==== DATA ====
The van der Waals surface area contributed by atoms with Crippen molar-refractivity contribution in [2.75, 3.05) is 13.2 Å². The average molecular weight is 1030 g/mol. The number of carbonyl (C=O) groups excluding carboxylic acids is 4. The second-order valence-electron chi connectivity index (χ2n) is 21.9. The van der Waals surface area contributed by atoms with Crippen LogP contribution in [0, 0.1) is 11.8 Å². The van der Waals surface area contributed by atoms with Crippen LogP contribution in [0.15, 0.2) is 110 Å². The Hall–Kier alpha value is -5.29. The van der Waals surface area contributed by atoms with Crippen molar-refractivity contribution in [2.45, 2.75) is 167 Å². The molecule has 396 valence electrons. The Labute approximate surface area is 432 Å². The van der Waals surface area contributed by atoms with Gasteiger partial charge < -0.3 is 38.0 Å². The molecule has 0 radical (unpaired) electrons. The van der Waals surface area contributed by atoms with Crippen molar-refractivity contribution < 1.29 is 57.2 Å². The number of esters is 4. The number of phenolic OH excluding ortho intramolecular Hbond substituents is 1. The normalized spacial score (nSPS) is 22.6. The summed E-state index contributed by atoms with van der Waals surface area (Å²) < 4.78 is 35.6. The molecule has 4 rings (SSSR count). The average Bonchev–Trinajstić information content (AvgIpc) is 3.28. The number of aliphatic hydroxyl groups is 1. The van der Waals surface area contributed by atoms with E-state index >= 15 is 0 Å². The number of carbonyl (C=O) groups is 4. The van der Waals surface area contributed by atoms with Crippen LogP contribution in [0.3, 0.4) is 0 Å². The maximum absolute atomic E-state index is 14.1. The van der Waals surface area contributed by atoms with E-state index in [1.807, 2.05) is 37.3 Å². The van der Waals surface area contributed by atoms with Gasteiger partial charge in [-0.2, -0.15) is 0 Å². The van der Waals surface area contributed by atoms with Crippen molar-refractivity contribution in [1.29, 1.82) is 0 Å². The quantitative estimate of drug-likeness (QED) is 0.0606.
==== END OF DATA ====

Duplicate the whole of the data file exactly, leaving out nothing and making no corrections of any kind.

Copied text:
The van der Waals surface area contributed by atoms with Crippen molar-refractivity contribution in [2.75, 3.05) is 13.2 Å². The average molecular weight is 1030 g/mol. The number of carbonyl (C=O) groups excluding carboxylic acids is 4. The second-order valence-electron chi connectivity index (χ2n) is 21.9. The van der Waals surface area contributed by atoms with Crippen LogP contribution in [0, 0.1) is 11.8 Å². The van der Waals surface area contributed by atoms with Crippen LogP contribution in [0.15, 0.2) is 110 Å². The Hall–Kier alpha value is -5.29. The van der Waals surface area contributed by atoms with Crippen molar-refractivity contribution in [2.45, 2.75) is 167 Å². The molecule has 396 valence electrons. The Labute approximate surface area is 432 Å². The van der Waals surface area contributed by atoms with Gasteiger partial charge < -0.3 is 38.0 Å². The molecule has 0 radical (unpaired) electrons. The van der Waals surface area contributed by atoms with Crippen molar-refractivity contribution < 1.29 is 57.2 Å². The number of esters is 4. The number of phenolic OH excluding ortho intramolecular Hbond substituents is 1. The normalized spacial score (nSPS) is 22.6. The summed E-state index contributed by atoms with van der Waals surface area (Å²) < 4.78 is 35.6. The molecule has 4 rings (SSSR count). The average Bonchev–Trinajstić information content (AvgIpc) is 3.28. The number of aliphatic hydroxyl groups is 1. The van der Waals surface area contributed by atoms with E-state index >= 15 is 0 Å². The number of carbonyl (C=O) groups is 4. The van der Waals surface area contributed by atoms with Crippen LogP contribution in [0.3, 0.4) is 0 Å². The maximum absolute atomic E-state index is 14.1. The van der Waals surface area contributed by atoms with E-state index in [1.807, 2.05) is 37.3 Å². The van der Waals surface area contributed by atoms with Gasteiger partial charge in [-0.2, -0.15) is 0 Å². The van der Waals surface area contributed by atoms with Crippen molar-refractivity contribution in [1.29, 1.82) is 0 Å². The quantitative estimate of drug-likeness (QED) is 0.0606.